Project 100, as the campaign is called, will scale GiveDirectly and Propel’s COVID-19 Relief Fund pilot program, which has directed cash to nearly 5,000 families in some of the hardest-hit communities in twenty-one states over the last several weeks. Launched with anchor funding from the Charles and Lynn Schusterman Family Foundation and Blue Meridian Partners, the project had raised $55 million as of Tuesday to fund cash assistance for 52,300 families. Other donors to the effort include the Center for Disaster Philanthropy, Google.org, Double Up Drive, impact investment firm Flourish, The Late Show, and NBA Cares, as well as Stacey Abrams, the 2018 Democratic gubernatorial candidate in Georgia; musician Ariana Grande; actress Camilla Luddington; and former Democratic presidential hopefuls Sen. Cory Booker (D-NJ) and Andrew Yang.
Project 100 initially will target families receiving Supplemental Nutrition Assistance Program (SNAP) benefits in areas of the country impacted by the virus, but will work to reach other economically vulnerable populations in the U.S. and abroad, including individuals with Deferred Action for Childhood Arrivals (DACA) status, the recently unemployed, and the elderly.
“SNAP participants are dealing with an unprecedented level of hardship,” said Propel CEO Jimmy Chen. “Through our Fresh EBT app, which is used by millions of SNAP households nationally, we’ve gotten a window into what the pandemic has meant for low-income families. Nearly all low-income workers have lost earnings due to COVID-19, and the risk of completely running out of food and resources is imminent. Stable housing is now at risk for many. Families are dealing with impossible choices, and it’s clear to us that the best way to provide relief is through immediate cash aid at scale.”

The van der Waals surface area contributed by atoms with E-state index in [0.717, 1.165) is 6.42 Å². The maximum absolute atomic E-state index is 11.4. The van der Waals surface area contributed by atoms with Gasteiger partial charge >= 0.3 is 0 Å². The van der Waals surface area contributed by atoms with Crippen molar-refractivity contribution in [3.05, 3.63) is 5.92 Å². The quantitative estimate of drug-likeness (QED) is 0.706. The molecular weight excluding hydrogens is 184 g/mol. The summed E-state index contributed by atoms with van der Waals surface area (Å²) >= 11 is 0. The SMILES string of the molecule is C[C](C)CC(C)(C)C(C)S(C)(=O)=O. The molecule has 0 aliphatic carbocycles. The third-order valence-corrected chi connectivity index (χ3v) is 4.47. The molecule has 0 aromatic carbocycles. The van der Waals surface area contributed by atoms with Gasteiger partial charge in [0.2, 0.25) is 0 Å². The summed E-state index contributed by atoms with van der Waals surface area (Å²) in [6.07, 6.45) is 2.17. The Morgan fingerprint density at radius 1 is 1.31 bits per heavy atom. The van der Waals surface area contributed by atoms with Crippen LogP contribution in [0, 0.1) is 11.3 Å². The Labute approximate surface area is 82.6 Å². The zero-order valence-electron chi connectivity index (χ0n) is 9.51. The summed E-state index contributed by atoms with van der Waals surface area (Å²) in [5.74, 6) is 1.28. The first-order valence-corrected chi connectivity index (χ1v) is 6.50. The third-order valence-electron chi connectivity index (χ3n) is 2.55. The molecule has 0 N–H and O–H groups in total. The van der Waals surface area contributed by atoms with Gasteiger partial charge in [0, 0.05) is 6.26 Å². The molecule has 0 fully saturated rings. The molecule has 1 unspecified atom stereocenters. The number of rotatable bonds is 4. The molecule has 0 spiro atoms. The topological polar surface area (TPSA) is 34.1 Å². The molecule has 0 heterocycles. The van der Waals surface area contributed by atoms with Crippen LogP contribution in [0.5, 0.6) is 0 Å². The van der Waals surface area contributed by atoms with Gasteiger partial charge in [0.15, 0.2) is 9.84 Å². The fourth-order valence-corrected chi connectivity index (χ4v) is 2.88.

“I proudly support GiveDirectly and Propel’s Project 100 as it provides a critical lifeline to Americans living paycheck to paycheck who have been crushed by the COVID pandemic,” said Abrams. “Families in Georgia, in the South, and around the country need the additional support that the current CARES package can’t provide. The most economically vulnerable are struggling to survive, unable to afford groceries or medicines for their children, let alone cover utilities, car payments, and rent. Antiquated government technology has delayed assistance for tens of millions of families. We all need to pull together and serve as many families and children as we can reach. I hope anyone with the means to contribute to Project 100 will do so.”